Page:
“Then back south through the Dwarfholt and the Cleft. I thought I’d go home. Didn’t even make it as far as Highfield before . . . ” He shook his head. “No one remembered me. They knew the Lammergeier, of course, so I got to sit at the right hand of all the lords and sleep in beds with silken sheets, everyone licking my arse and telling me things that don’t matter about court nonsense. But no one knew me. And why would they? Haven’t been back since I went away adventuring. Most kids who run off end up dead in some goblin-hole within a month, so they probably think I died twenty years ago.”

The other major character in the book is Alf’s sister Olva, who stayed behind in the village and never had a life of adventure and peril. When her son Derwyn discovers his long-lost uncle is actually a famous hero, he runs off in search of Alf – and get captured by Alf’s enemies. Olva has to go after him.

“You could have told them who you are.”

A Lammergeier is a type of vulture known for breaking the bones of carcasses to get to the marrow. Alf’s best known for killing the undead necromancer Lord Bone. In Book 2, Alf gets to punch the poet who inflicted that nickname on him.

“And then what? Talk about pig herding, and the weather, and gossip about people I don’t know? Or have a string of distant relatives I don’t know standing outside my door all day and all night, asking for favours?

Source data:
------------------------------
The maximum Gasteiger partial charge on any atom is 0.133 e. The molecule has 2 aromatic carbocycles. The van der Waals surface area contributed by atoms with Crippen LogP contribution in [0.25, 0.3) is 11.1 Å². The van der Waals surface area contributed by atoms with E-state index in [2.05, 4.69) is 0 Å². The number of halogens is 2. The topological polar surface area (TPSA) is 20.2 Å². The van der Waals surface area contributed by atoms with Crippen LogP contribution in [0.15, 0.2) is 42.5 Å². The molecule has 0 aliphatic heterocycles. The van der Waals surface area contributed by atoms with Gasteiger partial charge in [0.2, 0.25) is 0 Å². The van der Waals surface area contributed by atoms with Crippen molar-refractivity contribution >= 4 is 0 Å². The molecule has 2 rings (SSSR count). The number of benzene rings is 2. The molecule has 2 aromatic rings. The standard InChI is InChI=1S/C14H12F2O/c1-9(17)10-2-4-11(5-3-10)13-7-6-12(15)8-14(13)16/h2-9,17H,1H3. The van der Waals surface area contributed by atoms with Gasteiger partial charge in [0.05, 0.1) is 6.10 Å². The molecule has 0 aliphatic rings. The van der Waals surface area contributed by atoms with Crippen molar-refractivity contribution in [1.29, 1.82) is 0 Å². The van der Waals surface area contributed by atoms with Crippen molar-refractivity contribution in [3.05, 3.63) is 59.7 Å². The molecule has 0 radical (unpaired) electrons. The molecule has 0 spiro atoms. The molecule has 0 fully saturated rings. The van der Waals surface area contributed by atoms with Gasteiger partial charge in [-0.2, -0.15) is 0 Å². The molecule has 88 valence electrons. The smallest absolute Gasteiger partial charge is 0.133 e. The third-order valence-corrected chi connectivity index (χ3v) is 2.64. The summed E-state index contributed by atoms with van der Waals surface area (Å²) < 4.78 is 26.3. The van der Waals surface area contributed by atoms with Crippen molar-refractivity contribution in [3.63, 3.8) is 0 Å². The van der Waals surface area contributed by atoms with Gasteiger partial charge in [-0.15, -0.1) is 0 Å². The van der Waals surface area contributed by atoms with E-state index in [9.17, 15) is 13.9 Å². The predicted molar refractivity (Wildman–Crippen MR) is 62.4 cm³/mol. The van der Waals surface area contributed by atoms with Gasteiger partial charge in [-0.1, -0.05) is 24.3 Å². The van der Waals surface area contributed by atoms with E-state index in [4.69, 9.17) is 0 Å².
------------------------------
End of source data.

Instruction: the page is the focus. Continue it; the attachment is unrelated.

Books are a stew with unexpected ingredients. Years and years ago, I wrote a one-page mock-heroic comedy sketch about a hero returning home, and having very awkward conversations with people he once knew but no longer has anything in common with. In the end, he decides it’s probably best that he goes off on another adventure, and that’s in here.

Or should I have talked to them about the sodding Witch Elves, or the Vatlings, or the problems with the League?”

“But you didn’t go home?”

“I did. I tried.” He threw down the bowl, and it vanished before it hit the ground. “I sat on a hill, Jan, and looked down at the Mulladales. At Ersfel. The village I hail from?”

“I remember.”

“It looks just like it did before the war. Peaceful and happy again. They’ve forgotten the war. They think it’s all done with. There are still monsters out there, Jan. We have to keep watch. The Nine have to be ready, whatever’s left of us. I can’t go home ’til the job’s all done.”

Alf in a nutshell. Vigilant, tireless – but not quite sure what he’s watching for. The rest of the Nine are very much in the second act of their lives – they were wandering adventurers, and now they’re nobles, merchant princes, scholars, parents (or, admittedly, chaos-tainted monsters, but that’s a later part of the story). Alf’s clinging to the first part of his life, to the glory days of his youth.

Jan sighed, letting out a little wisp of silvery mist. “I wish that someone didn’t have to be you, Alf. I wish I could tell you to go back home to Ersfel. Or somewhere more wholesome. You need more time to heal.”